Making Corporate Wellness Fun
Health gaming start-up Keas has raised $6.5 million in its second round of funding, the company announced. Atlas Ventures and Ignition Partners led the deal.
The San Francisco-based company, founded by Google Health chief Adam Bosworth, is a mashup of corporate wellness, moral, social networking, and social gaming. Its clients include Pfizer, Bechtel, and others. Its platform, the company says, is designed to create "happier, healthier, more engaged employees." At Progress Software, for example, 63 percent of participants lost weight and 36 percent reported an improvement in their stress levels using Keas.
Bosworth, who also worked as Microsoft and co-founded software developer Crossgain, has a history with Ignition. He and Ignition's Brad Silverberg, another former Microsoft executive, worked together in the mid-1980s, at two other software companies.
"The real problem is motivation, and that’s where Keas comes in," Bosworth said in a press release when the company closed its first round. "It’s Facebook meets Farmville: social, playful and an experience that employees can actually have fun with. That’s the secret sauce, and that’s why it works.”
The $6.5 million cash infusion will go towards building its distribution channels and beefing up its sales and marketing teams.
The barely two-year-old company has done some pivoting since its splashy debut in October 2009. With articles in the New York Times and the The Wall Street Journal blog, the company launched its online system—a marketplace of care plans for consumers—for free.
The big idea behind Keas was that health experts would design online care plans for use on the Keas website, and consumers would choose the plans that suited their health goals—losing weight, reducing cholesterol, the works. Some 30,000 people registered, but the idea didn't take off: Consumers weren't really willing to pay for its service and menu of care plans, and doctors make money from seeing patients in the office, not online. (Keas's original business plan called for taking a 30 percent cut of revenue when customers bought a care plan.)
By December 2009 Bosworth realized the company would have to pivot.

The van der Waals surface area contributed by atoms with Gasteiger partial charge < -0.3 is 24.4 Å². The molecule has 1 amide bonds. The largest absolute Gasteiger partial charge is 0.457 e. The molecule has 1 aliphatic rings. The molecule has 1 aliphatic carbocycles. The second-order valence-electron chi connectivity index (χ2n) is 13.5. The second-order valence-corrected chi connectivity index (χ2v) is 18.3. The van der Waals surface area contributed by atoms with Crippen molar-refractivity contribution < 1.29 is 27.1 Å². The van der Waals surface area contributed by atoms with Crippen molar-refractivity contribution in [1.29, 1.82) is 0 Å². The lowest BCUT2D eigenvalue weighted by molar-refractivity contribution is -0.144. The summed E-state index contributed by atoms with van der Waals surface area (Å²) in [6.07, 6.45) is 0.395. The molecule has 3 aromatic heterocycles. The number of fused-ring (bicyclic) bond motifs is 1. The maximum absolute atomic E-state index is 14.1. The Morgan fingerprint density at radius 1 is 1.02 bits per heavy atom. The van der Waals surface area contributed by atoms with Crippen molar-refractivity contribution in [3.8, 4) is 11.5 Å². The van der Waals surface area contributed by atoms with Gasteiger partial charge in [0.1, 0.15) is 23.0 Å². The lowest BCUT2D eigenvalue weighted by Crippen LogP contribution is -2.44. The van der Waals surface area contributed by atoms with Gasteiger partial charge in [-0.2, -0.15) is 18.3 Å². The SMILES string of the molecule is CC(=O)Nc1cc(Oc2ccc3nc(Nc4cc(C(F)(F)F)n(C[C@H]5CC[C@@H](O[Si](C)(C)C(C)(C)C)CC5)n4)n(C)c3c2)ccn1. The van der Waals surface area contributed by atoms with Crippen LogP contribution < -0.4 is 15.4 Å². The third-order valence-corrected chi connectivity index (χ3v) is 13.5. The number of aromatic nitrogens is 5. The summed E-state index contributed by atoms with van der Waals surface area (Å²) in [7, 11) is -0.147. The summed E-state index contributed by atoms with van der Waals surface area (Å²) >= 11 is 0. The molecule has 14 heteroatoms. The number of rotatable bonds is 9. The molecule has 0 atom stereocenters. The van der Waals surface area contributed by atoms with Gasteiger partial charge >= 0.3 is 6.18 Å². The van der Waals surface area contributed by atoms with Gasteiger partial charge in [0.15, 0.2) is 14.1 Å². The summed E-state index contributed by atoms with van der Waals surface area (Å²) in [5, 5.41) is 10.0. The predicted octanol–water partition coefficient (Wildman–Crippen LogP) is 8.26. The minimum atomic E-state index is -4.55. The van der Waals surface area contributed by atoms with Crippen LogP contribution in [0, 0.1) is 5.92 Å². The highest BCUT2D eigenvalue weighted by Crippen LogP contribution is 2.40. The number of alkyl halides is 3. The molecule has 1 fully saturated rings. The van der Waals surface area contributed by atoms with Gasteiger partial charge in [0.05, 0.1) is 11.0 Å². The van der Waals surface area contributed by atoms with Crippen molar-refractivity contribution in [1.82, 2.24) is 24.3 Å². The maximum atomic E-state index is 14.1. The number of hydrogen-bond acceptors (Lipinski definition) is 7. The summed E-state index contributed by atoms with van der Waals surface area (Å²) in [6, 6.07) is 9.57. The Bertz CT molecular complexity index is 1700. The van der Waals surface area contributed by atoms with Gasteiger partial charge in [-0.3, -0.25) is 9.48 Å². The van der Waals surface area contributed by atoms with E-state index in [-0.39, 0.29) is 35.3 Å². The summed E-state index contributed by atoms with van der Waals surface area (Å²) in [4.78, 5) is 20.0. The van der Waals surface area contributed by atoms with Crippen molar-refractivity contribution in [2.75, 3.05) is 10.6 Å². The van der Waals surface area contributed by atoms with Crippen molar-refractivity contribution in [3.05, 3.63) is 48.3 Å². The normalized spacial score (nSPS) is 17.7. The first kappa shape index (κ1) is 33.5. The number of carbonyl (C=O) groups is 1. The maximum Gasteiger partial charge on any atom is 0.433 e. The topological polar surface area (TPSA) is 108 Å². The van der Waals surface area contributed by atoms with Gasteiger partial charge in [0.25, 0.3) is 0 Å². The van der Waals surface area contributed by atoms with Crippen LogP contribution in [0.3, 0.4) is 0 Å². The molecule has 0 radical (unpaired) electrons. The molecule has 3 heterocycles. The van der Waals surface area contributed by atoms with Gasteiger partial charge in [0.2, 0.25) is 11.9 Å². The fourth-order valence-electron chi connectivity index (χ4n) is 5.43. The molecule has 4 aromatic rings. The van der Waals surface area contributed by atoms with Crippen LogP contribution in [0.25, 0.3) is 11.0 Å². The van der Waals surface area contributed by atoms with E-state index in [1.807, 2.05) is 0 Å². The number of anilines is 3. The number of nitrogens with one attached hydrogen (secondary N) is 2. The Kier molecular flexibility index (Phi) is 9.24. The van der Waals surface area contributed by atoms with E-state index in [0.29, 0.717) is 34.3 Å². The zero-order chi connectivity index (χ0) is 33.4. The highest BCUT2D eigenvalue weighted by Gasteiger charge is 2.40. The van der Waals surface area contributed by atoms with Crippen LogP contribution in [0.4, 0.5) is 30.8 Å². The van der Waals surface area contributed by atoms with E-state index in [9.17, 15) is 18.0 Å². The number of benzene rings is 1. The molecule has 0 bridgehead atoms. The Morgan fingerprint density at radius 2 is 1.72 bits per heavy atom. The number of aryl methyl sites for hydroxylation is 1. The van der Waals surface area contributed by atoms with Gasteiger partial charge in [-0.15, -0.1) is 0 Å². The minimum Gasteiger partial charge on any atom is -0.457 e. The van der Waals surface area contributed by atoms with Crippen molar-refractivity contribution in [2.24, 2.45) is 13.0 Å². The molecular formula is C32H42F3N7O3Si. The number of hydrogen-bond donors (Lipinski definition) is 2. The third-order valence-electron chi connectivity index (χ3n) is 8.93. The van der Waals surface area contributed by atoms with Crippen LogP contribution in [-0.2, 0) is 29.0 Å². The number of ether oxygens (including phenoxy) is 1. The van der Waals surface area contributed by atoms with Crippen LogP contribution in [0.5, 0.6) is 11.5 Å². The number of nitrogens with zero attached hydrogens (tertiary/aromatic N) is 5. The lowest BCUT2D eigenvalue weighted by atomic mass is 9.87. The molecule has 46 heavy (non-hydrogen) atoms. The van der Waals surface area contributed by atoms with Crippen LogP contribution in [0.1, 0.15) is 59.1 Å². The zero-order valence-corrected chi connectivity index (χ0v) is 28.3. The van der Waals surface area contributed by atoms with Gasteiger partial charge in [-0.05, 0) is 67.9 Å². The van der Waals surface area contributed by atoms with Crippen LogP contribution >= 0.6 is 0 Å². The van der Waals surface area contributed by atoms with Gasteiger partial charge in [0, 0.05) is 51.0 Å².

"We have tens of thousands of users right now; That’s not as many as we want," Bosworth said in a 2010 interview. "Originally we wanted to have about 100,000 users by now. By the end of the year our goal is to have at least one million users and at least 10 million by the end of next year. That’s just within the U.S., but we are under enormous pressure from other countries.” By November 2010, the company had turned to corporate wellness, offering interactive software to consumers to help them improve their health. (Read an account of the pivot here.)
"We said ‘Aha, this might not be a great business model,’” Bosworth said. “This happens to start-ups, it’s not a cause for instant panic.”
The pivot paid off and Keas has had many successes since its new founding: "At Chilton Hospital, a non-profit hospital with 1,300 employees, 40 percent of eligible employees registered for the Keas challenge. In addition to the 1,230 pounds Chilton Hospital employees shed during the 12-week challenge, 73 percent of Keas players reported feeling more positive towards their employer and 64 percent thought the experience made them more productive at work. By the end of the Keas challenge, 88 percent of players reported that they would remain proactive about their health as a result of the program.”
Inc. contributing editor Courtney Rubin was for five years a London-based staff writer for People magazine. Rubin, a former senior writer for Washingtonian magazine, has written for the New York Times magazine, Time, Marie Claire, and other publications. She is the author of The Weight-Loss Diaries.